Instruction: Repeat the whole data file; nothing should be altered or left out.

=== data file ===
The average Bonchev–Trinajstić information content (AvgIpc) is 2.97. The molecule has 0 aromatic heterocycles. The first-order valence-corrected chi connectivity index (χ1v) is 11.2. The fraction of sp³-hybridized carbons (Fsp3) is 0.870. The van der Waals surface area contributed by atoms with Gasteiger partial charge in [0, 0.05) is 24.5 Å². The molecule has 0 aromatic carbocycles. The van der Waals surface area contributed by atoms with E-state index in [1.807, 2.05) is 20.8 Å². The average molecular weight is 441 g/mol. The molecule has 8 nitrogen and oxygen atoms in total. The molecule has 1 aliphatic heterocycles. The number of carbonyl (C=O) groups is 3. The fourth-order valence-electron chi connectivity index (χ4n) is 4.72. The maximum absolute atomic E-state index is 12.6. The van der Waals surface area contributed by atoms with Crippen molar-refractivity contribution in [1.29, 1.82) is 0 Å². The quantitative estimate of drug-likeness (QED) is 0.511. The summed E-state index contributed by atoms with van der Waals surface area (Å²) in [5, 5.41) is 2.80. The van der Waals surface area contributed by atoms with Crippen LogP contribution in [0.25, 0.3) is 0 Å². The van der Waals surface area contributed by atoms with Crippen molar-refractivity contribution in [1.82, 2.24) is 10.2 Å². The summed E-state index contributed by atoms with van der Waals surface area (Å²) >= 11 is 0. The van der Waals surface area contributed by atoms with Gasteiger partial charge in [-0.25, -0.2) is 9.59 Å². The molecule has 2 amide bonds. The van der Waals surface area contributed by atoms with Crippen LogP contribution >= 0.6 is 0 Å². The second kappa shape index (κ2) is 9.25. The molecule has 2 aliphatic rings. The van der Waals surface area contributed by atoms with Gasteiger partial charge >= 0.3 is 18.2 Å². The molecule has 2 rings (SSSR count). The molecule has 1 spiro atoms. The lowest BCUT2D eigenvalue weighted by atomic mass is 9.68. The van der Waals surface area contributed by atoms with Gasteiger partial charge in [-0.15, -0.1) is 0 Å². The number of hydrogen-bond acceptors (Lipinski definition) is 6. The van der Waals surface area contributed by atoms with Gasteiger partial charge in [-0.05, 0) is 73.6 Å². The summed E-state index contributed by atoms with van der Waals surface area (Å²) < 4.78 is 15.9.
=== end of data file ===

The average Bonchev–Trinajstić information content (AvgIpc) is 2.97. The molecule has 0 aromatic heterocycles. The first-order valence-corrected chi connectivity index (χ1v) is 11.2. The fraction of sp³-hybridized carbons (Fsp3) is 0.870. The van der Waals surface area contributed by atoms with Gasteiger partial charge in [0, 0.05) is 24.5 Å². The molecule has 0 aromatic carbocycles. The van der Waals surface area contributed by atoms with E-state index in [1.807, 2.05) is 20.8 Å². The average molecular weight is 441 g/mol. The molecule has 8 nitrogen and oxygen atoms in total. The molecule has 1 aliphatic heterocycles. The number of carbonyl (C=O) groups is 3. The fourth-order valence-electron chi connectivity index (χ4n) is 4.72. The maximum absolute atomic E-state index is 12.6. The van der Waals surface area contributed by atoms with Crippen molar-refractivity contribution in [1.29, 1.82) is 0 Å². The quantitative estimate of drug-likeness (QED) is 0.511. The summed E-state index contributed by atoms with van der Waals surface area (Å²) in [5, 5.41) is 2.80. The van der Waals surface area contributed by atoms with Crippen LogP contribution in [0.25, 0.3) is 0 Å². The van der Waals surface area contributed by atoms with Crippen molar-refractivity contribution in [1.82, 2.24) is 10.2 Å². The summed E-state index contributed by atoms with van der Waals surface area (Å²) >= 11 is 0. The van der Waals surface area contributed by atoms with Gasteiger partial charge in [-0.25, -0.2) is 9.59 Å². The molecule has 2 amide bonds. The van der Waals surface area contributed by atoms with Crippen LogP contribution >= 0.6 is 0 Å². The second kappa shape index (κ2) is 9.25. The molecule has 2 aliphatic rings. The van der Waals surface area contributed by atoms with Gasteiger partial charge >= 0.3 is 18.2 Å². The molecule has 2 rings (SSSR count). The molecule has 1 spiro atoms. The lowest BCUT2D eigenvalue weighted by atomic mass is 9.68. The van der Waals surface area contributed by atoms with Gasteiger partial charge in [-0.15, -0.1) is 0 Å². The number of hydrogen-bond acceptors (Lipinski definition) is 6. The van der Waals surface area contributed by atoms with Gasteiger partial charge in [-0.05, 0) is 73.6 Å². The summed E-state index contributed by atoms with van der Waals surface area (Å²) < 4.78 is 15.9.